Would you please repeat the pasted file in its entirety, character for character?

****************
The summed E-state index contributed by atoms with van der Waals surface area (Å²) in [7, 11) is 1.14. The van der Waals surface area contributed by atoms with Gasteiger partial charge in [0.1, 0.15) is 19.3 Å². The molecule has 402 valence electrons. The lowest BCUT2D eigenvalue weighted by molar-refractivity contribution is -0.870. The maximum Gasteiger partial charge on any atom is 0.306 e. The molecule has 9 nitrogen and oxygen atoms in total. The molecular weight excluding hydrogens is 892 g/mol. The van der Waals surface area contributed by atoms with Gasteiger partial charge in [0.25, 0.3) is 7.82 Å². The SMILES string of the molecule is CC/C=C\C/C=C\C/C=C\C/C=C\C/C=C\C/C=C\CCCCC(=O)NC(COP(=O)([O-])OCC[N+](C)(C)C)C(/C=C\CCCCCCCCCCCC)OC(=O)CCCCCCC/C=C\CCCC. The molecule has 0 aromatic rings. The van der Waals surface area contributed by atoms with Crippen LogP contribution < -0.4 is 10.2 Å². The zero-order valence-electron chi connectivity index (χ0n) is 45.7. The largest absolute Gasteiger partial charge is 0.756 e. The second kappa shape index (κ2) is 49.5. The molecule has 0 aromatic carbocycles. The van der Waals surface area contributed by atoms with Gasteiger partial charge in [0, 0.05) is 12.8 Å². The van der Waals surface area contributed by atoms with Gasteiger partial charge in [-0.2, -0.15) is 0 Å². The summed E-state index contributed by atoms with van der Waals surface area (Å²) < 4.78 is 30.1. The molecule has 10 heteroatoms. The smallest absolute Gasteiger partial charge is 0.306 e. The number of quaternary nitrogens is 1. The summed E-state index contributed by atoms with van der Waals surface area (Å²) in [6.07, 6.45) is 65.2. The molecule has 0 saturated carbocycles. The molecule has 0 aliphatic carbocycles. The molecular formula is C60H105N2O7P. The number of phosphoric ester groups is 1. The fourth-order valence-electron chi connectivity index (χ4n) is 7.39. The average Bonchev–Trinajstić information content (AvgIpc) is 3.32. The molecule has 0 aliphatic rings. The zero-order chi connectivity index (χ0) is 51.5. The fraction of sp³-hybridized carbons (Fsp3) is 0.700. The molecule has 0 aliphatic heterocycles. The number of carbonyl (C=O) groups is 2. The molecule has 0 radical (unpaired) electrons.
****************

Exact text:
The summed E-state index contributed by atoms with van der Waals surface area (Å²) in [7, 11) is 1.14. The van der Waals surface area contributed by atoms with Gasteiger partial charge in [0.1, 0.15) is 19.3 Å². The molecule has 402 valence electrons. The lowest BCUT2D eigenvalue weighted by molar-refractivity contribution is -0.870. The maximum Gasteiger partial charge on any atom is 0.306 e. The molecule has 9 nitrogen and oxygen atoms in total. The molecular weight excluding hydrogens is 892 g/mol. The van der Waals surface area contributed by atoms with Gasteiger partial charge in [0.25, 0.3) is 7.82 Å². The SMILES string of the molecule is CC/C=C\C/C=C\C/C=C\C/C=C\C/C=C\C/C=C\CCCCC(=O)NC(COP(=O)([O-])OCC[N+](C)(C)C)C(/C=C\CCCCCCCCCCCC)OC(=O)CCCCCCC/C=C\CCCC. The molecule has 0 aromatic rings. The van der Waals surface area contributed by atoms with Crippen LogP contribution < -0.4 is 10.2 Å². The zero-order valence-electron chi connectivity index (χ0n) is 45.7. The largest absolute Gasteiger partial charge is 0.756 e. The second kappa shape index (κ2) is 49.5. The molecule has 0 aromatic carbocycles. The van der Waals surface area contributed by atoms with Gasteiger partial charge in [0, 0.05) is 12.8 Å². The van der Waals surface area contributed by atoms with Gasteiger partial charge in [-0.2, -0.15) is 0 Å². The summed E-state index contributed by atoms with van der Waals surface area (Å²) < 4.78 is 30.1. The molecule has 10 heteroatoms. The smallest absolute Gasteiger partial charge is 0.306 e. The number of quaternary nitrogens is 1. The summed E-state index contributed by atoms with van der Waals surface area (Å²) in [6.07, 6.45) is 65.2. The molecule has 0 saturated carbocycles. The molecule has 0 aliphatic carbocycles. The molecular formula is C60H105N2O7P. The number of phosphoric ester groups is 1. The fourth-order valence-electron chi connectivity index (χ4n) is 7.39. The average Bonchev–Trinajstić information content (AvgIpc) is 3.32. The molecule has 0 aliphatic rings. The zero-order chi connectivity index (χ0) is 51.5. The fraction of sp³-hybridized carbons (Fsp3) is 0.700. The molecule has 0 aliphatic heterocycles. The number of carbonyl (C=O) groups is 2. The molecule has 0 radical (unpaired) electrons.